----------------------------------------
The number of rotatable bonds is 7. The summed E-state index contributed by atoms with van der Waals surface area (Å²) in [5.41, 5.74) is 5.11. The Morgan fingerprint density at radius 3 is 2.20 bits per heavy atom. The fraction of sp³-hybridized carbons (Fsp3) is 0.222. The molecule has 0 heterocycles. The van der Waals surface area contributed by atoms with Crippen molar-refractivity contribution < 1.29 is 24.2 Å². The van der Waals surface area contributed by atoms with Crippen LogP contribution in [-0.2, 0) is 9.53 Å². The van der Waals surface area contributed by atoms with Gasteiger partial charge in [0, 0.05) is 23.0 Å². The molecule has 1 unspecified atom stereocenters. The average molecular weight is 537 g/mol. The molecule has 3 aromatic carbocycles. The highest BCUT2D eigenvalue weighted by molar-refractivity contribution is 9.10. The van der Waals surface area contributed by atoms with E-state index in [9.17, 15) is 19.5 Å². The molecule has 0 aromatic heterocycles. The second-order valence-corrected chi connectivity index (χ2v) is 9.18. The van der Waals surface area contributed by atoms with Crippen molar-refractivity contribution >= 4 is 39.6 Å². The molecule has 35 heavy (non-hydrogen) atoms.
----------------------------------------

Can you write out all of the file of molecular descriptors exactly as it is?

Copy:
The number of rotatable bonds is 7. The summed E-state index contributed by atoms with van der Waals surface area (Å²) in [5.41, 5.74) is 5.11. The Morgan fingerprint density at radius 3 is 2.20 bits per heavy atom. The fraction of sp³-hybridized carbons (Fsp3) is 0.222. The molecule has 0 heterocycles. The van der Waals surface area contributed by atoms with Crippen molar-refractivity contribution < 1.29 is 24.2 Å². The van der Waals surface area contributed by atoms with Crippen LogP contribution in [-0.2, 0) is 9.53 Å². The van der Waals surface area contributed by atoms with Gasteiger partial charge in [0, 0.05) is 23.0 Å². The molecule has 1 unspecified atom stereocenters. The average molecular weight is 537 g/mol. The molecule has 3 aromatic carbocycles. The highest BCUT2D eigenvalue weighted by molar-refractivity contribution is 9.10. The van der Waals surface area contributed by atoms with E-state index in [9.17, 15) is 19.5 Å². The molecule has 0 aromatic heterocycles. The second-order valence-corrected chi connectivity index (χ2v) is 9.18. The van der Waals surface area contributed by atoms with Crippen molar-refractivity contribution >= 4 is 39.6 Å². The molecule has 35 heavy (non-hydrogen) atoms.